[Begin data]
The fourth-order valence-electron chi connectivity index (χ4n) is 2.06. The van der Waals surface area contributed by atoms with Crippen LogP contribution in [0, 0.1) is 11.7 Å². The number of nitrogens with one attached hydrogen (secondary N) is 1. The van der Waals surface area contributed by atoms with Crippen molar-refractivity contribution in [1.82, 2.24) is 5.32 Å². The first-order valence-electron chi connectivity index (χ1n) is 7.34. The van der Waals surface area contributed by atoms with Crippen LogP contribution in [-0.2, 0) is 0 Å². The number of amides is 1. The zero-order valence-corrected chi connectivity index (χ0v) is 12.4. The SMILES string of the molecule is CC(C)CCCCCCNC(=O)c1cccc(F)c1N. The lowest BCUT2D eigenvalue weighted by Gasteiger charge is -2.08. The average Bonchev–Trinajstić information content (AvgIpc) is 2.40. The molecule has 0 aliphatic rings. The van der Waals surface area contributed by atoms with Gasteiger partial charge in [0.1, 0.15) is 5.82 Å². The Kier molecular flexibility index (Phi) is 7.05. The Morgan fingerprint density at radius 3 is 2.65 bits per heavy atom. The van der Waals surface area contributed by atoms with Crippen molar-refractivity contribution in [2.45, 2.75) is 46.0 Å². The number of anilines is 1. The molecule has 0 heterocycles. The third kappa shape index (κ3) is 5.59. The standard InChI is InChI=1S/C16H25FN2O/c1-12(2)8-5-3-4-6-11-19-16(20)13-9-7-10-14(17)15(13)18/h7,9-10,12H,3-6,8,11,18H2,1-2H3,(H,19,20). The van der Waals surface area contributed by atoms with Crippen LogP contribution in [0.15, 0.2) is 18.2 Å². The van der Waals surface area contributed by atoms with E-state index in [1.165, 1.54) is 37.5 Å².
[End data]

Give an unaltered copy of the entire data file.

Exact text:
The fourth-order valence-electron chi connectivity index (χ4n) is 2.06. The van der Waals surface area contributed by atoms with Crippen LogP contribution in [0, 0.1) is 11.7 Å². The number of nitrogens with one attached hydrogen (secondary N) is 1. The van der Waals surface area contributed by atoms with Crippen molar-refractivity contribution in [1.82, 2.24) is 5.32 Å². The first-order valence-electron chi connectivity index (χ1n) is 7.34. The van der Waals surface area contributed by atoms with Crippen LogP contribution in [-0.2, 0) is 0 Å². The number of amides is 1. The zero-order valence-corrected chi connectivity index (χ0v) is 12.4. The SMILES string of the molecule is CC(C)CCCCCCNC(=O)c1cccc(F)c1N. The lowest BCUT2D eigenvalue weighted by Gasteiger charge is -2.08. The average Bonchev–Trinajstić information content (AvgIpc) is 2.40. The molecule has 0 aliphatic rings. The van der Waals surface area contributed by atoms with Gasteiger partial charge in [0.1, 0.15) is 5.82 Å². The Kier molecular flexibility index (Phi) is 7.05. The Morgan fingerprint density at radius 3 is 2.65 bits per heavy atom. The van der Waals surface area contributed by atoms with Crippen molar-refractivity contribution in [2.45, 2.75) is 46.0 Å². The number of anilines is 1. The molecule has 0 heterocycles. The third kappa shape index (κ3) is 5.59. The standard InChI is InChI=1S/C16H25FN2O/c1-12(2)8-5-3-4-6-11-19-16(20)13-9-7-10-14(17)15(13)18/h7,9-10,12H,3-6,8,11,18H2,1-2H3,(H,19,20). The van der Waals surface area contributed by atoms with Crippen LogP contribution in [0.15, 0.2) is 18.2 Å². The van der Waals surface area contributed by atoms with E-state index in [1.165, 1.54) is 37.5 Å².